The Revenge of Burčák

BurcakThere’s that certain something in the air. Whether you’re a summer or autumn person, it’s hard to deny that autumn in the Czech Republic carries a wonderful feel with it. The sky is either rainy and moist or crisp and blue, the leaves are starting to change and, to the male population’s chagrin, the women have started wearing more clothing.

Still, whether you are mourning the end of summer or celebrating the beginning of autumn, there is burčák to help you along.

Burčák is a partially fermented wine. So wine makers take a batch of young wine just after the grapes have been crushed, add sugar, and let it ferment a bit. The result is something that tastes like a mixture of fruit juice, Sprite, and purple…if purple had a taste. And since it’s young wine it’s alcohol content is only about 5%.

It’s also available in yellow.

September in the Czech Republic sees a lot of burčák festivals. They feature stands with arts and crafts, cakes, and jewelry. There are stands with a thousand varieties of cheese (Eidam) so close to cured meats that a vegan would lose their minds…well, the part of their minds still not addled from the neurological disorder which led them to become vegan in the first place. There are bands, games, and loads of people out welcoming autumn with booze.

I love this country.

But why the ‘revenge’ of burčák, you ask? Yes, that’s because it keeps fermenting in your stomach. So as you pound glass after glass of purple, I mean, burčák, it continues to ferment in your tummy, eventually peeking at about 13%, or the alcohol content of a normal, mature wine.


A burčák buzz sneaks up on you like a purple criminal and slowly pounds euphoria into the back of your head. It slowly removes your inhibitions, gently suggesting that things like dancing, singing, and fire-eating are reasonable activities. It devolves your oral competency (see below: Fuck Man), leaving you a grinning smacked ass with purple stained lips.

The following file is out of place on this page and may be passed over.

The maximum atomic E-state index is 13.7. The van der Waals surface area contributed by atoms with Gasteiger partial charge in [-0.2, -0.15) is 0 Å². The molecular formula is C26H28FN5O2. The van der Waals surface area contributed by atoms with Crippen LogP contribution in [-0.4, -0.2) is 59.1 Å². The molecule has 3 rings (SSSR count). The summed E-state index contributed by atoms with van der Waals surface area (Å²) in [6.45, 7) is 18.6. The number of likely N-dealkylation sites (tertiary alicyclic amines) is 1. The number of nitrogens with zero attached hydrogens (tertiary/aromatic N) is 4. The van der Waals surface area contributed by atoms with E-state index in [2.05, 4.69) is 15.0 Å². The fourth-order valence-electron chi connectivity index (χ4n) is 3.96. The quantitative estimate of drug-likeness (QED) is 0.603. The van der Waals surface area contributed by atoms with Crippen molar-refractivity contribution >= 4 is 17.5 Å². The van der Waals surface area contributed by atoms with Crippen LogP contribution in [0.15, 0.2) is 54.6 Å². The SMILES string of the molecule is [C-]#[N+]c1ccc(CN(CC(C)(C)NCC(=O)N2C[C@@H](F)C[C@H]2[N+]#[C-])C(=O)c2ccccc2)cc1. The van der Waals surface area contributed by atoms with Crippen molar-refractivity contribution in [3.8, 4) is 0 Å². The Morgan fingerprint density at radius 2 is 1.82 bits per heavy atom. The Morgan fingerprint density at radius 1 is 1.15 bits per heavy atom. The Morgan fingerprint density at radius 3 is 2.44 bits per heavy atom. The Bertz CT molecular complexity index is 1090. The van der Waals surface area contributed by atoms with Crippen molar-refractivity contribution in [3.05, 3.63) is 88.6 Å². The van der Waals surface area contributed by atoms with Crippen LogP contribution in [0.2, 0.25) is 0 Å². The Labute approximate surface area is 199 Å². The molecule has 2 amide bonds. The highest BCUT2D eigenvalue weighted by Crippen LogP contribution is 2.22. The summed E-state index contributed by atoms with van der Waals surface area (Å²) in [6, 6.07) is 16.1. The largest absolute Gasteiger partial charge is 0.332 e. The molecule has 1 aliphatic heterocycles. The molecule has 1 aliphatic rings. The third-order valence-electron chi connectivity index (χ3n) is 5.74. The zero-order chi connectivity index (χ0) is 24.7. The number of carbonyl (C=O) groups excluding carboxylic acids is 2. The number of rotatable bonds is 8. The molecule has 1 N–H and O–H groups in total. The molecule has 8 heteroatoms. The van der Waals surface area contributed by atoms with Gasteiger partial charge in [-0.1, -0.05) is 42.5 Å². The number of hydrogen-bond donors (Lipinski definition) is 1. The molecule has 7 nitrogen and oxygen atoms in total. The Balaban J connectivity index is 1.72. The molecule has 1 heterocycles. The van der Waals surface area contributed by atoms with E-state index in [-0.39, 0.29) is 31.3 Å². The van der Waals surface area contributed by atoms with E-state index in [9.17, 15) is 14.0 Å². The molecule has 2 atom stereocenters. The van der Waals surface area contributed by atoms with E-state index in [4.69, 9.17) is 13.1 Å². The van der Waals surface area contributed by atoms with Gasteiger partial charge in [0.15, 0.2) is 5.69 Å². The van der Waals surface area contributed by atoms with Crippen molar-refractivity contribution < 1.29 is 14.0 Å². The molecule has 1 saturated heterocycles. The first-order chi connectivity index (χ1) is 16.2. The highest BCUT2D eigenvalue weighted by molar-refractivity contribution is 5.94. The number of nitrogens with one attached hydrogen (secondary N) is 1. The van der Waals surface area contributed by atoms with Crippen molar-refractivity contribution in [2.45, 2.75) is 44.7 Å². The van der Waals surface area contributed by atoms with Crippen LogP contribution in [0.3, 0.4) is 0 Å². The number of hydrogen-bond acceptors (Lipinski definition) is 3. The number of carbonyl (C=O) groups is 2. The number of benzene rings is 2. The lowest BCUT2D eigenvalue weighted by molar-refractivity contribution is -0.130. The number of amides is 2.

And this explains why I remember the beginning of burčák festivals, but I don’t remember the end of burčák festivals. From the last festival, I remember a lot of potatoes, a wheel of cheese, and a mustached fat man cutting ham off a bone and slapping it in front of me on a plastic plate. Then, in a show of chubby man solidarity (and following The Chubby Brethren Decree of 1991 which states that when in power of fatty foods, one fat man must show prejudice in favor of another fat man) he heaved another hunk of ham on my plate as we saluted each other, all to the angry gawks of the skinny fools around us.

Then there was eating ham and pounding burčák in a grassy field, and then being joined by a smiley, purple-mouthed teenager whose ability to speak English had been reduced to conjugating the word fuck.

What’s your name?

Fucking fuckingly fuck!

Where are you from?

Fuckers…fucking fucks.

Do you have a lighter?

Fucking. Fuckly. Fuckers.

Nemáte zapalovač? Do you have a lighter?

Fuck you. Fuck you. Fuck you. Good (we look on hopefully)….Fucking.

After Fuck Man (de facto title), I think that festival ended in a casino for a few rounds of roulette. Though I can’t recall the actual moments during which I played 9, 26, and 0 to excess, I woke up with an empty wallet and an angry gastrointestinal system. More revenge of burčák.

If you see me at a festival this autumn, look closely. If I have purple stained lips, a spaced out look, and a plate full of meat, just assume that I am celebrating the beginning of autumn, mourning the end of the season of the bikini, and awaiting revenge.

And talk to me later.

  1. #1 by Andy on September 5, 2013 - 7:15 pm

    God, is it already that time of year again?? I was always a “yellow” burcak kind of guy, myself. Though the amount of sugar in either of them produced the same splitting headache. Personally, I prefer my wine normal or mulled; I miss me some svarak.

    As a side note: my captcha phrase is “nutcry politiques,” which may be my favorite one yet.

  2. #2 by Allison on September 6, 2013 - 5:45 am

    I miss burcak. I even live in a so-called wine region now (western NY), but they don’t do it here. Na zdravi Damien, have my share for me 🙂

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